Arnott shares insight on closed loop systems

Arnott shares insight on closed loop systems

Air suspension specialist Arnott offers an insight into closed loop systems, an alternative to the conventional open air suspension system.

Not all automotive air suspension systems use the same working principle and so it is important for a professional workshop to know what system they are working on: a conventional open system or a so-called ‘closed loop’ air suspension system. The technical know-how for properly diagnosing possible system errors or defects, ensuring the correct working procedure is followed, correctly installing new air suspension components, and checking the system and making it operational again after an air spring leak is different from the conventional open air suspension system.

Inflation and deflation processes

Now that we know that specific technical knowledge and understanding is required, we can look at the general differences between the two systems’ working principles before diving deeper into the subject.

Looking at the graph above, it shows that the workings of the compressor are quite different in a closed loop system. Whereas in an open system the compressor compresses ambient air to fill the reservoir and/or air bellows, a closed loop compressor uses the pressurised nitrogen that is already existing in the system. Additionally, in a traditional air suspension system excessive air is released into the open but for a closed loop system the nitrogen stays inside the system and excessive pressure is led back to the reservoir. This is an important aspect to keep in mind when working on this system.

Arnott shares insight on closed loop systems

For inflation/additional pressure, the closed loop system uses two reversing valves that will open towards the valve block. Then the solenoid valve for the appropriate air spring opens and the additional pressure is transferred. When deflating, the excessive pressure is not discarded but cleverly routed back to the reservoir by opening the two reversing valves in the other direction. The excessive pressure is now transferred back into the reservoir. The pressure flow diagram below gives an indication of how the pressurised nitrogen is routed when an air spring is inflated or deflated.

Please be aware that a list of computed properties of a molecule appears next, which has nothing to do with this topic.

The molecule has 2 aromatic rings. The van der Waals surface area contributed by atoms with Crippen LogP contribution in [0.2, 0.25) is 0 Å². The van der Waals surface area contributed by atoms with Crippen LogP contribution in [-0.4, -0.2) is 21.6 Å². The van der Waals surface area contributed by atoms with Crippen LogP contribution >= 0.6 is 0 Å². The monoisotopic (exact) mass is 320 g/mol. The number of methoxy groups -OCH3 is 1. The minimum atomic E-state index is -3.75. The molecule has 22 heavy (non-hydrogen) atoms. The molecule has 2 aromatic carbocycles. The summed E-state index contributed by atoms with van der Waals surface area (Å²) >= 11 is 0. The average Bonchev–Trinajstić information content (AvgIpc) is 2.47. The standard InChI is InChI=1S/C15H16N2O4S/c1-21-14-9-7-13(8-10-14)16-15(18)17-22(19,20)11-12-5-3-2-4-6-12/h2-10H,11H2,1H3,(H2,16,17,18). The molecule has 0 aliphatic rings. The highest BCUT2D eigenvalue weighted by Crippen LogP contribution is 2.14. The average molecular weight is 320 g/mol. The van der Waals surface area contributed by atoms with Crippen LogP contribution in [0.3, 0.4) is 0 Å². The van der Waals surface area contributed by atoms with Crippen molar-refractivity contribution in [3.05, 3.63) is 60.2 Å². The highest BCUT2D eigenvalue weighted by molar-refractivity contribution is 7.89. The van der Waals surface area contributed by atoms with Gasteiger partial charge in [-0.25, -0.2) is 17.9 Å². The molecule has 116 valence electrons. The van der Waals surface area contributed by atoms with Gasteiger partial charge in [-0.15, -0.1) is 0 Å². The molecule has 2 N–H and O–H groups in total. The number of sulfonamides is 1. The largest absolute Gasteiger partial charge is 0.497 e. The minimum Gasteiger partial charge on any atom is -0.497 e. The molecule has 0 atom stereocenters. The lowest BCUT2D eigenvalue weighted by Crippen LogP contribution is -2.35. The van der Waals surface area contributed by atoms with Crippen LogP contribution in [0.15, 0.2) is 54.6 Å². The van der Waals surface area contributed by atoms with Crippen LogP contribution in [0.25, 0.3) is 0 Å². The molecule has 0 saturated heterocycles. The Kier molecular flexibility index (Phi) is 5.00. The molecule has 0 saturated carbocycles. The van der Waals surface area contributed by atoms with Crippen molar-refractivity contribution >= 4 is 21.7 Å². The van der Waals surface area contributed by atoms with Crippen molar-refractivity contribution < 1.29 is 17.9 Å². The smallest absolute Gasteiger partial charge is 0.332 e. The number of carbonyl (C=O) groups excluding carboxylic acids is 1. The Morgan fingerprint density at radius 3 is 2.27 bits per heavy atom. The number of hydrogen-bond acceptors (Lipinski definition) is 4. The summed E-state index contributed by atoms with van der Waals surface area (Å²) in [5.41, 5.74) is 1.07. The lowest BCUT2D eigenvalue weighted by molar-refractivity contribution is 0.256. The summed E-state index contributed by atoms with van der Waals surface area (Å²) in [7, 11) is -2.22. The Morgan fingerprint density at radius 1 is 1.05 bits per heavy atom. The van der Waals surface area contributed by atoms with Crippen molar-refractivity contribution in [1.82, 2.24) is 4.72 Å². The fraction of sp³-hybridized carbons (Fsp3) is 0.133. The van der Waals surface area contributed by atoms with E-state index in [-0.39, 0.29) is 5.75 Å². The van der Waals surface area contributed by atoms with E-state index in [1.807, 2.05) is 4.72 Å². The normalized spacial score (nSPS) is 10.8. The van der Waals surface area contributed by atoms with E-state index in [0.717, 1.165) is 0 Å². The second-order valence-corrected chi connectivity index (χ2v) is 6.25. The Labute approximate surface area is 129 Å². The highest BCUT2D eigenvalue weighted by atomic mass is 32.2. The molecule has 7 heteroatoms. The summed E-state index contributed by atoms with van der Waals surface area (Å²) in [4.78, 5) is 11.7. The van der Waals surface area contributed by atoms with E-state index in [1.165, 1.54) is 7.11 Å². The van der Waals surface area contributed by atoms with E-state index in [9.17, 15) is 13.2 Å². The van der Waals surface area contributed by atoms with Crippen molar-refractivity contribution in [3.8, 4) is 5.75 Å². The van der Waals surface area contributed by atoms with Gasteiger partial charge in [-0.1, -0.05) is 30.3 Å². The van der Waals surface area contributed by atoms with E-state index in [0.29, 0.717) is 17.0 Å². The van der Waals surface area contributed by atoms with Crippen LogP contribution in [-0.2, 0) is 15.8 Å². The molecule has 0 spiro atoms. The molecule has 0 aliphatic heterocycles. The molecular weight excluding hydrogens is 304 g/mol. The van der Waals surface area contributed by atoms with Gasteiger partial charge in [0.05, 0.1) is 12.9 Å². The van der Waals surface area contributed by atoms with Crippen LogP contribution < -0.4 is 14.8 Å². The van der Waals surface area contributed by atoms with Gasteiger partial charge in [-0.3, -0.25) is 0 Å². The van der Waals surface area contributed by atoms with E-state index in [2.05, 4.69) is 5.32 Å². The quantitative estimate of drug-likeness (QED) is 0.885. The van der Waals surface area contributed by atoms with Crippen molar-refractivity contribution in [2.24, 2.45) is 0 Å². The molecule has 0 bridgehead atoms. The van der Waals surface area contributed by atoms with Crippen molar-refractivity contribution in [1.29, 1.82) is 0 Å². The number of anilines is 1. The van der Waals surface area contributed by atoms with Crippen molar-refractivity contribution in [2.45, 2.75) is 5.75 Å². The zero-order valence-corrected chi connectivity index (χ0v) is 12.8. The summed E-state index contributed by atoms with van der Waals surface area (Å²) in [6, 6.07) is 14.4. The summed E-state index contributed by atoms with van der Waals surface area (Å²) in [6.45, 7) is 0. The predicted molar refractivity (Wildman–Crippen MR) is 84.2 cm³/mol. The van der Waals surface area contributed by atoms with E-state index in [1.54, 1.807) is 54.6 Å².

The twist

Although it is called a ‘closed loop’ system and the diagram above shows how the compressed nitrogen is transferred from one area to another to inflate/deflate the system, a closed loop system does have the capability to make up for small amounts of nitrogen loss by drawing in and compressing atmospheric air. When the system has a leak, it will try to retain its required operating pressure by opening the (ambient) air intake.

However, it can only compensate for a small loss of nitrogen and when the compressed nitrogen mass gets too low the system will stop functioning.


Just like a conventional air suspension system, the system pressure will gradually drop when there is a big air leak present. Therefore, a symptom of an under-charged system is lack of operation. However, in a closed loop system, the ECU (electronic control unit) continuously calculates the ‘nitrogen mass’ as an indication of normal operation. If too low, error messages like “max payload exceeded” might appear on the dashboard (depending on the car manufacturer).

An indicator of an overcharged system is audible discharging of excess pressure. This only occurs when a mechanic has not followed the correct procedure when recharging the system after a leak repair. It goes without saying that an overcharged system can lead to damaged and defective components, alongside serious safety consequences.

Arnott shares insight on closed loop systems

Tips and tricks

Now that Arnott has explained some of the basic working principles of a closed loop air suspension system, here is some key guidelines to obey when a vehicle needs repair or replacement on a closed loop air suspension system:

  • The air springs/struts must be replaced if the vehicle has been driven/moved with one or more empty air bellows.
  • The appropriate car manufacturer’s installation instructions must always be followed. If the instructions and specifications are not followed correctly, the system will continue to produce errors and malfunction.
  • A vehicle raised with an empty air suspension system may not be lowered down onto its wheels or be driven. When the air springs/struts are empty and the vehicle is lifted, a vacuum is created in the air bellows. If the vehicle is then lowered afterwards, creases might develop in the bellows resulting in premature failure of the part.
  • Follow the correct inflation procedure. Failure to adhere to these procedures could lead to shearing of the electrical connection, or other additional damage to the part. Not following the correct inflation process can even cause the air spring to explode due to pressure in the wrong component or over pressurising a component part.
  • The nitrogen used to pressurise the air springs needs to be inside the system for the compressor to do its job. A closed loop compressor can only partially compensate for a pressure difference. If the system pressure gets below a certain value, the system needs to be recharged.
  • In general, the output pressure in the system must be 17 bar after replacement of any spare part like air spring, air strut, compressor, and valve. Verify the manufacturer’s specification for the exact output pressure needed and always follow the recharging procedure as described by the manufacturer. Not following the correct inflation and recharging process can cause the air bellow to explode due to excessive pressure in the wrong component or over pressurising a component part.

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